| FamilyTable Feature |

Pesach Subs

One Jew, two opinions. One Yom Tov, one people, thousands of minhag variations. Nothing gets a conversation to go from 0 to 60 as much as variants on different Pesach minhagim, from gebrochts to no peels to the type of salt someone uses! 

Here, we compiled some handy substitutions, suggested by passionate, real-time readers who have lots of great ideas of subs and ingredients they keep turning to when cooking for Pesach.

Thanks to Chaya Surie Goldberger, Devoiry Brull, and Faigy Grossmann for their contributions to this article.

Subs and Sauces

Grate a DAIKON RADISH into a salad of fresh chopped cucumbers to give it flavor.

ENDIVE is great in salad because it lasts a long time in the fridge. It’s tart and offers great flavor.

Use GRATED HORSERADISH in place of mustard.

Use your YEAR-ROUND COFFEE RUB on roast. It has great flavor, and it means you don’t have to rely on garlic rub.

Use WINE in roast and chicken, and white wine in salmon. It tastes amazing!

If you don’t use garlic, you can use SHALLOTS instead.

CHICKEN BROTH PLUS FAT FROM THE SOUP adds lots of flavor and creaminess to mashed potatoes.

If you don’t use vinegar, you can use WHITE COOKING WINE when making pickled turnips with beets and pickles. It works like a charm.

For meats and some side dishes that require liquid with some consommé or soup mix, use CHICKEN BROTH. You can also make gravy for mashed potatoes or on top of a brisket. Take a fatty meat and bake it in a huge pan with loads of veggies like knob celery, carrots, parsnips, and onions. Add water and spices and chicken broth. Remove the meat and blend it all with an immersion blender. It becomes a delicious, thick gravy.

For any salad recipe that calls for vinegar, you can sub LEMON JUICE (think Caesar dressing, coleslaw, etc.).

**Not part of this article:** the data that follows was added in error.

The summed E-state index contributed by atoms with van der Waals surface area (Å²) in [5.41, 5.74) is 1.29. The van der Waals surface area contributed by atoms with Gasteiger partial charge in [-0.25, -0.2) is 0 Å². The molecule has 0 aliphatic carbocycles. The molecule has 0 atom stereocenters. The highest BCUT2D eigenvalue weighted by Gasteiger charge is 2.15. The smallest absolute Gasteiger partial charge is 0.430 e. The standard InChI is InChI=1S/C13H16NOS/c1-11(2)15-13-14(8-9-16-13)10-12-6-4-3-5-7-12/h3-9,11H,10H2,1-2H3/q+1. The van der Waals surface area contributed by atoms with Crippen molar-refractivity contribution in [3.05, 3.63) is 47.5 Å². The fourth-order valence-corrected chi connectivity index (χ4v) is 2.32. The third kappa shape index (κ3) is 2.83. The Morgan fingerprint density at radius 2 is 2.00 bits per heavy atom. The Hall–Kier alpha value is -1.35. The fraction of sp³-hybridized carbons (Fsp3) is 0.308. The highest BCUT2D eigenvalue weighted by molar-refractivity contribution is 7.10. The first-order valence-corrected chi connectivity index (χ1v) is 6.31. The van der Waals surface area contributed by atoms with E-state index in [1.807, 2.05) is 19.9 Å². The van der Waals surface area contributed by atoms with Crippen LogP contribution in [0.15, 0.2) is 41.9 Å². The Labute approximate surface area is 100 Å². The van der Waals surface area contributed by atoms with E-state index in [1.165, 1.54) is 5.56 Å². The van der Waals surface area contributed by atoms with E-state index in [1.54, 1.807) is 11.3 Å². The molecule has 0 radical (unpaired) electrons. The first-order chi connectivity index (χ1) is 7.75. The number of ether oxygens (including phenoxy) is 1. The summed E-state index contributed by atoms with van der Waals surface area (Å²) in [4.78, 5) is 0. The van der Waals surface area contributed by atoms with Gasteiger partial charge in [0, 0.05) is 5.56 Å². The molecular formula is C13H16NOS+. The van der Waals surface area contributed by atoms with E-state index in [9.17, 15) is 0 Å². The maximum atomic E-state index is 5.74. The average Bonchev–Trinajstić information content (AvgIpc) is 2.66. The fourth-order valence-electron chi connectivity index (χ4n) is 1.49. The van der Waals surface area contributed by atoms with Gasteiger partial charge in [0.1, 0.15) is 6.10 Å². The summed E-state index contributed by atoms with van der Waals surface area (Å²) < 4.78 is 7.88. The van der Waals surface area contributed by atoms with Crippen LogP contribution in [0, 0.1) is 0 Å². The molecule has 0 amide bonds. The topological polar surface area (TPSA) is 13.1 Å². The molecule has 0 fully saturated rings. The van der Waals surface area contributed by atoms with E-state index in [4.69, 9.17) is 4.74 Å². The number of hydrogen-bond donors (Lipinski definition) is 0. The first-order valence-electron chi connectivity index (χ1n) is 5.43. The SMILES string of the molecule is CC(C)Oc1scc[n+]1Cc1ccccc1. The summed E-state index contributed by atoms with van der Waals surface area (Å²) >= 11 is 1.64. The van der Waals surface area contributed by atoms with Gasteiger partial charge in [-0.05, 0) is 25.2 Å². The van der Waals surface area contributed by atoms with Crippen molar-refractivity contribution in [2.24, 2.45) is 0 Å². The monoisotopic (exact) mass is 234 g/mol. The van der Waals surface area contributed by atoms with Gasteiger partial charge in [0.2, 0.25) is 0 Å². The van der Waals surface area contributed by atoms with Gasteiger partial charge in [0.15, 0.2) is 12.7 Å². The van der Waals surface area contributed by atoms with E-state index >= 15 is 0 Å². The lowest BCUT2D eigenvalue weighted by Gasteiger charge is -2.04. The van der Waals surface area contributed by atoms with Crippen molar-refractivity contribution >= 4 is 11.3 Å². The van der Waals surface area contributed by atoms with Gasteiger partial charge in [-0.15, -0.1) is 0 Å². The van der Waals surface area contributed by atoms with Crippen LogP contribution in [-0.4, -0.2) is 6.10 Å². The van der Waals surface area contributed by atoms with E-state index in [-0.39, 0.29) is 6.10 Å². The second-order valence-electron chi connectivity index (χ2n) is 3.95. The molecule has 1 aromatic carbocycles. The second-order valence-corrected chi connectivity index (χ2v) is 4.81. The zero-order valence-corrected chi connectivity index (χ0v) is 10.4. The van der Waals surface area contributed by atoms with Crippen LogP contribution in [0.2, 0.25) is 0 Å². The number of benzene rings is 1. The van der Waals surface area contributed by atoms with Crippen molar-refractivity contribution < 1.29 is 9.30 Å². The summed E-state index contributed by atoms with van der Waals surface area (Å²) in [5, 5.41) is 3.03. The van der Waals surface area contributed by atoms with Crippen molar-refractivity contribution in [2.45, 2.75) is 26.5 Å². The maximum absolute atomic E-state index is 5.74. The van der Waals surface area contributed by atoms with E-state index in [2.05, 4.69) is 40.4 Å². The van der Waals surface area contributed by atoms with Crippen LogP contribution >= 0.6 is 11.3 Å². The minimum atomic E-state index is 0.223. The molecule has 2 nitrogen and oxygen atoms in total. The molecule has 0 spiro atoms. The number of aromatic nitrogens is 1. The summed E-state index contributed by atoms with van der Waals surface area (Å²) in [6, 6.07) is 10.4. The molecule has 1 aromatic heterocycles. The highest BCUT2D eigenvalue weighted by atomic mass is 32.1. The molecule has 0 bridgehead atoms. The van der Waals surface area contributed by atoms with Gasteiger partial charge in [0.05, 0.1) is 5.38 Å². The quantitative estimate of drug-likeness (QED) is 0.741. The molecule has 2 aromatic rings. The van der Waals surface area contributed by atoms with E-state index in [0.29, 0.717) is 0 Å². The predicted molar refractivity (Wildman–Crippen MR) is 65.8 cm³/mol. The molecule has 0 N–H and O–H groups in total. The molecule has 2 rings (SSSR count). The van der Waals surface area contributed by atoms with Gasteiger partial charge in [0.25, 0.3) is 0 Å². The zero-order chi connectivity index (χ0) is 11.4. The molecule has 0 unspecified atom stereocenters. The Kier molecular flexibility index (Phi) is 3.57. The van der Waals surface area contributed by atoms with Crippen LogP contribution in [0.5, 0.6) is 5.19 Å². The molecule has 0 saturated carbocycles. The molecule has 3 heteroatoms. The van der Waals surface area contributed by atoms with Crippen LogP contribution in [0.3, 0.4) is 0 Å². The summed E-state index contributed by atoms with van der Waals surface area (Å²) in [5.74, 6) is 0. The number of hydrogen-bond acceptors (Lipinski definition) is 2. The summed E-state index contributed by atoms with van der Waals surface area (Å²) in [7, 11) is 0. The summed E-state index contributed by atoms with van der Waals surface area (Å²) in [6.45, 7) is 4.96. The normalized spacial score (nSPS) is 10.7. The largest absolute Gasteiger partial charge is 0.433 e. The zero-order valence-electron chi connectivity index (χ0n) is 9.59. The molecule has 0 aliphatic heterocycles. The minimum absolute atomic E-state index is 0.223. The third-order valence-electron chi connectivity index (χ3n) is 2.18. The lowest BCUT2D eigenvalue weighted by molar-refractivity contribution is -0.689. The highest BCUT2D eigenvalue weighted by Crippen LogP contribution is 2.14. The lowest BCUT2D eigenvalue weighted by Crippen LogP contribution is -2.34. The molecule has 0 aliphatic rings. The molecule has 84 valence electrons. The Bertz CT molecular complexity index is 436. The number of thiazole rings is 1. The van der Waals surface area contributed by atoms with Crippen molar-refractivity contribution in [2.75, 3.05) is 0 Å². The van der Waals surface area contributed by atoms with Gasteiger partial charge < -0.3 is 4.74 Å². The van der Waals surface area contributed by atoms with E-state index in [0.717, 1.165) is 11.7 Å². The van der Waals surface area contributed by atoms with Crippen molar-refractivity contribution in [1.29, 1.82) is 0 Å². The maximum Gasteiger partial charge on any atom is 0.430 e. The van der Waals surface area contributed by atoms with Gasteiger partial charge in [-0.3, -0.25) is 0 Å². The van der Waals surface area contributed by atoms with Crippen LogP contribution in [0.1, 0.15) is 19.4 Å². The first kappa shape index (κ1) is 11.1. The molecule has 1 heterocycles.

If you like hot sauce, you can make HOMEMADE SCHUG. Roast a bunch of jalapeños and some other hot peppers. When they’re roasted, they peel very easily. Then put them into a food processor with a little olive oil and salt. Voila, hot sauce to use as a dip or to add to any meat, side, or soup!

Add MASHED POTATOES or POTATO STARCH to ground meat, instead of crumbs, like when making meatballs or burgers.

Use POTATO STARCH instead of cornstarch to thicken sauces.

Don’t forget about all the different colorful options in the supermarket! Using interesting and unique produce can really make a dish feel different. COLORFUL CARROTS, RADISHES and BEETS, PURPLE SWEET POTATOES, and YELLOW TOMATOES are all great options.


Pesach Ketchup

Recipe by Chanie Nayman

  • 4 plum tomatoes
  • ¼ cup lemon juice
  • 1 tsp salt
  • 1 tsp garlic, crushed, or 1 cube frozen garlic
  • 1 small onion, finely chopped
  • 1 cup water
  • 5 Tbsp brown sugar

Mix all ingredients together in a small saucepan. Allow to simmer over medium-low heat for 2 hours. If your family doesn’t use peels, simply remove the peels from the tomatoes after an hour of cooking. They should slide right off. When done, blend using an immersion blender.

Barbecue Sauce

Recipe by Miriam (Pascal) Cohen

  • 2 Tbsp oil
  • 1 onion, finely diced
  • 1½ tsp salt
  • 3 cloves garlic, minced, or 3 cubes frozen garlic
  • ½ jalapeño, very finely diced
  • 1 inch (2½ cm) fresh ginger, minced
  • 6 oz (170 g) Tuscanini Tomato Paste
  • ½ cup red wine vinegar
  • ½ cup honey
  • ¾ cup sweet red wine

Heat oil in a saucepan over medium heat. Add onion, salt, garlic, jalapeño, and ginger; sauté for about 10 minutes, until the onion starts to brown.

Add tomato paste, vinegar, honey, and wine; stir. Raise heat to high and bring mixture to a boil.

Reduce heat and let it simmer for about 20–30 minutes (the longer the better). Set aside to cool.

Once cooled, use an immersion blender, blender, or food processor to blend sauce until completely smooth. Store in fridge until ready to use.

Apricot Jam

Recipe by Brynie Greisman

  • 3⅓ lbs (1½ kg) apricots (after pitting)
  • 2¼ lbs (1 kg) sugar

Wash the apricots well. Halve them, remove the pits, and weigh out the required amount of fruit.

Put the apricots through the food processor with the knife attachment just to coarsely chop them (do not mush them). Pour them into a pot. Add the sugar and bring to a boil. 

When the sugar is melted, turn the heat to low. Continue cooking uncovered for 3–5 hours, stirring occasionally until the apricots are really soft and the mixture looks thick. Cool, and blend with an immersion blender if desired.

Pour into small containers and freeze until use. 

Note: The jam is really ready after 1–2 hours. However, the flavor and color deepens when it cooks longer.

(Originally featured in Family Table, Issue 787)

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